So there you have it. It seems that uber-patriotism is all the rage now even when it’s wrong. Oh sure, no harm done you say. True enough. Maybe. But if folks are free to choose additional national anthems (or, let’s say, salute songs other than our National Anthem as if “the other song” was our National Anthem) I have a problem with that. Who gets to choose? Was there some sort of nationwide referendum on this? A reality show I missed where contestants competed in song to add “America the Beautiful” as a second national anthem? Did Congress pass a law adding “America the Beautiful” to the list of patriotic songs one stood at attention/crossed-ones-heart/saluted for? This really wouldn’t surprise me all that much given that they keep changing the dates for daylight savings time seemingly at will to help the “farmers.”
I mean you can see my dilemma can’t you? And ask yourself this: When patriotism is measured as a quantity rather than a quality aren’t we somewhere down some slippery slope that ends somewhere in a place like that even the right wingers are not going to be happy about. Can you say pre-World War II Germany? Am I being “alarmist?” Hmmmmmm…….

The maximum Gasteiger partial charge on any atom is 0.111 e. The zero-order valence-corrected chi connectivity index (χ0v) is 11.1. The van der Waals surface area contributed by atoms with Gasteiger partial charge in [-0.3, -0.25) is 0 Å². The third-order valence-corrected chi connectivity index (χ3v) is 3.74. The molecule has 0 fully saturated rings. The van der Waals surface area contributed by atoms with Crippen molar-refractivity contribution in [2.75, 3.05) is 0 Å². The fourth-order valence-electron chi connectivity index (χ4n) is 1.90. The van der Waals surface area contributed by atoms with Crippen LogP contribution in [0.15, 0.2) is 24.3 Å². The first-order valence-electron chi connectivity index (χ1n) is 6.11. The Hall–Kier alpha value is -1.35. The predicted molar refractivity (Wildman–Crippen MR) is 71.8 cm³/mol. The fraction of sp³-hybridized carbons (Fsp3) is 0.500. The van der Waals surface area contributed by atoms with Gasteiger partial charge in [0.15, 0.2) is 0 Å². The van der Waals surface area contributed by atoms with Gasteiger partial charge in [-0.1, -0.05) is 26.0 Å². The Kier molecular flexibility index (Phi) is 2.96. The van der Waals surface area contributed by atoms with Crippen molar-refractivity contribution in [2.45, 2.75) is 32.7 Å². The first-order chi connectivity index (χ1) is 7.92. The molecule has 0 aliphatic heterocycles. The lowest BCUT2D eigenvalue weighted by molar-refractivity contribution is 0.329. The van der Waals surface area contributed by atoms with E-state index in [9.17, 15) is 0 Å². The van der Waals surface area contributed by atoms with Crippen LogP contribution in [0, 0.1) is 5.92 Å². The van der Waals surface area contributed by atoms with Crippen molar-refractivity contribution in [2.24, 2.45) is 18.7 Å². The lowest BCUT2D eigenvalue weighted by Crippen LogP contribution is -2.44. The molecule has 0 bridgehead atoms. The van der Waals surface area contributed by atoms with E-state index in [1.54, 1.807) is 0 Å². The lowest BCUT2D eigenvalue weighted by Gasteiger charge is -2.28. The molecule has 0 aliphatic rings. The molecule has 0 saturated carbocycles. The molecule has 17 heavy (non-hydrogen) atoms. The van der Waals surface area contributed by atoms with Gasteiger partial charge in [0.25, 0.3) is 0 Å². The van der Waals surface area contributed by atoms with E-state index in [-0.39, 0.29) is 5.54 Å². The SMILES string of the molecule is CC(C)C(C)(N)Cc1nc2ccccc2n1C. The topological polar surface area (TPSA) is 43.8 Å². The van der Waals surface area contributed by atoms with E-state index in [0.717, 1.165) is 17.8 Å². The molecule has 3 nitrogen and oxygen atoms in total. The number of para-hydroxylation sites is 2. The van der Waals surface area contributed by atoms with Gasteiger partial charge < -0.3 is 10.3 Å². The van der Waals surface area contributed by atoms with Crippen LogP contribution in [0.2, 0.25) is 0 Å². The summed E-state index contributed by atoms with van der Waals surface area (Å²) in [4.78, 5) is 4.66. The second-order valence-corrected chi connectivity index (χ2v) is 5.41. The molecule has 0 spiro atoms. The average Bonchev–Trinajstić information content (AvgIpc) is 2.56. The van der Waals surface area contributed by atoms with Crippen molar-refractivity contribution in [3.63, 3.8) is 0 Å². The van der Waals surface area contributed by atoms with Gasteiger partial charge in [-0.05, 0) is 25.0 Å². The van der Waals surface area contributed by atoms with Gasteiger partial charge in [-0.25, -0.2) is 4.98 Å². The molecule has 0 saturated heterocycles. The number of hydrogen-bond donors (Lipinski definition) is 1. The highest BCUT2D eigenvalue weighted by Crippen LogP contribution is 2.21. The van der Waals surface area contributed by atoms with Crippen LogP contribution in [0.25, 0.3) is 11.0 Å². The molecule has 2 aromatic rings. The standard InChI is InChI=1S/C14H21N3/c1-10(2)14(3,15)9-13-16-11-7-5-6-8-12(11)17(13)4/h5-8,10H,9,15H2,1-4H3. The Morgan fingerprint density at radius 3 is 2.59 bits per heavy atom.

As for me I’m partial to the song “Home” from the Broadway play “The Wiz”. “The Wiz” you might recall is the Black stage version of the Wizard of Oz. I have a friend who played Glenda the Good Witch of the West which is probably why I’m partial to the music. (She tells me that Stephanie Mills was not the most popular of divas.) Be that as it may, “Home” is probably easier to sing than the Star Spangled Banner, has a very strong positive universal message, (“When I think of home I think of a place where there’s love overflowing’) even has the word “God” in it several times (“If you’re listening God please don’t make it hard to know that we should believe the things that we see”). So I would like to nominate “Home” as one more alternative National Anthem. Is there a White House petition form for this? Does the Republican National Committee have one? Rush? Glenn?
NB: The last few bars of “Home”:
“Living here in this brand new world might be a fantasy, but it’s taught me to love, so it’s real, real, real for me.”
“And I know we must look inside our hearts to find a world full of love, like yours, like mine, like OZ.”
Additional National Anthem nominations anyone?